In the months since Katrina stomped on New Orleans and the levees failed, something really strange has happened to some folks. We’re being called home.
Who are we? We’re the people who left – not in front of Katrina, but years ago - in search of other lives in new places. We didn’t just leave Orleans Parish; in many cases, we left the state altogether.
I can’t speak for all the others, but I know why I left. Poor education, crime, lack of job opportunities, racism – all of these were symptoms of pre-Katrina New Orleans. Really good reasons to find new horizons, yes? So why, now that the city has suffered such destruction and its very soul is at risk, would any of us heed the siren call of New Orleans?
Again, I can only answer for myself – but New Orleans is so much more than “just a place”. It’s a state of mind and a way of life that are utterly unique, and in the 17 years since I left SE Louisiana, I’ve never found anything to replace it.
That’s not for lack of trying, either. I’ve lived all over the country, from California to New York – and the closest I have come to replicating NOLA’s spirit of community was a remote village on the Canadian border. A very small town.
To outside observers, New Orleans would hardly qualify as a village. Orleans Parish alone had nearly half a million people – yet that’s exactly what it was. Each community was its own tightly-knit environment, where everyone knew “your people”, your history, your quirks… and accepted them. The roots of a place like that embed in the heart, and since Katrina, those damaged roots have been twisting inside of mine continually.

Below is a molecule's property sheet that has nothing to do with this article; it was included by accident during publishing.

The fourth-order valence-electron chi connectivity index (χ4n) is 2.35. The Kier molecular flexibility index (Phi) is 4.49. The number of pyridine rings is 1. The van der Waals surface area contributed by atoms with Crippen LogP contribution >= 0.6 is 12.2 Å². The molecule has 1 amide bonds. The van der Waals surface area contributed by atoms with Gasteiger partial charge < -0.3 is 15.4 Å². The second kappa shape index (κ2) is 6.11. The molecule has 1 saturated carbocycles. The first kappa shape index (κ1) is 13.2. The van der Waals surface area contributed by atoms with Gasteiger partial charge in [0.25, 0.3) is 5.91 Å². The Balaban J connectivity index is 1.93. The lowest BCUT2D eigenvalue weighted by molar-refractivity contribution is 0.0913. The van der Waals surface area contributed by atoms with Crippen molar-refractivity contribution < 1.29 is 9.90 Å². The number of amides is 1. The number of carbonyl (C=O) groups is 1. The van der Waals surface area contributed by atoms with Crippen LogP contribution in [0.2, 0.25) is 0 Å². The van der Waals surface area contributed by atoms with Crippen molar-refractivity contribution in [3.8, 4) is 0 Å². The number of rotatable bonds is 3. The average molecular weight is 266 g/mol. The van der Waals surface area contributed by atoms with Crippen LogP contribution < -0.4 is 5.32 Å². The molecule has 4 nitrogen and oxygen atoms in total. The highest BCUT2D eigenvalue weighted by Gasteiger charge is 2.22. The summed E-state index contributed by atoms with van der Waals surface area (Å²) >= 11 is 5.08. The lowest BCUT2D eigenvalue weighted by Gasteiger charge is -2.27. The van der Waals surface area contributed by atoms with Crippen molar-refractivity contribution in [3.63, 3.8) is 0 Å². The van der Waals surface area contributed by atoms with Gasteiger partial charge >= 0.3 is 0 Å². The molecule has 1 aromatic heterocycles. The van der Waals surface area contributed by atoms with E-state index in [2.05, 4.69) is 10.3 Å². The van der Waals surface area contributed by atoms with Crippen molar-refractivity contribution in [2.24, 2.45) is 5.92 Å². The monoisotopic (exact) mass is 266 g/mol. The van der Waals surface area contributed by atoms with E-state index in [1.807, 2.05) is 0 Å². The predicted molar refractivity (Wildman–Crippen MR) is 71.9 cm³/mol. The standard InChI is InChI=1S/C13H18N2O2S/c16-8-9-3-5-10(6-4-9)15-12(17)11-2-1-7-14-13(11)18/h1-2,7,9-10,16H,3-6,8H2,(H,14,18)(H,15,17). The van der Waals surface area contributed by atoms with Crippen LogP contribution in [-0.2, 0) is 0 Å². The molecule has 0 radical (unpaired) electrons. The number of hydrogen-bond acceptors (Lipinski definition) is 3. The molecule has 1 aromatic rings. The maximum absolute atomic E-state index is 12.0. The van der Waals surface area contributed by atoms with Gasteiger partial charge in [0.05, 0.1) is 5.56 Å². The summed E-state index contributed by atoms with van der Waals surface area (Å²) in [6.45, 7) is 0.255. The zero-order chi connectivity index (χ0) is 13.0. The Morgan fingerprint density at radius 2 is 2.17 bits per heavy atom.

Sometimes – maybe even often - I’m guilty of looking back at Algiers, and New Orleans, through some highly tinted rose-colored glasses. My nostalgia for the past causes me to gloss the realities of murdered friends, racial confrontations, and dead-end job prospects.
What am I thinking, you must wonder, to want to go back? I’m thinking I can be part of the better tomorrow.
I’ve learned a lot in my wandering: that the fear and suspicion that drove race relations in the city are not how it has to be, that people can learn tolerance and embrace diversity. I've seen educational systems that work and criminal justice systems that are functional. I've seen well-funded, well-trained, and respected police departments that can keep its citizens safe. More to the point - I've been a part of many of these things, as have other NOLA ex-pats. While some concepts might be new to New Orleans, they are very familiar to those of us who have wandered.
Yes, New Orleans had some vicious flaws, but there are cures. By coming back, perhaps we can help the city achieve its promise while holding onto its soul and culture because we are a part of that very soul.
“rayinaustin” recently said it beautifully in a blog comment:
I have this dream of moving back and living in an integrated neighborhood and being friendly with the neighbors who look different from me. Of not avoiding driving down certain streets just because people tell me "it's pretty dark down that way". I want to go back and look at the city in a different way, now that I've lived in places that were more tolerant, and places that were less tolerant. I want to move back with some perspective.
Naïve? Maybe. Idealistic? Certainly. Hopeless? Absolutely not. Rather, I think it’s the very definition of hopeful. The soul of New Orleans lives in its people, and it is a beautiful soul.
I want to come home.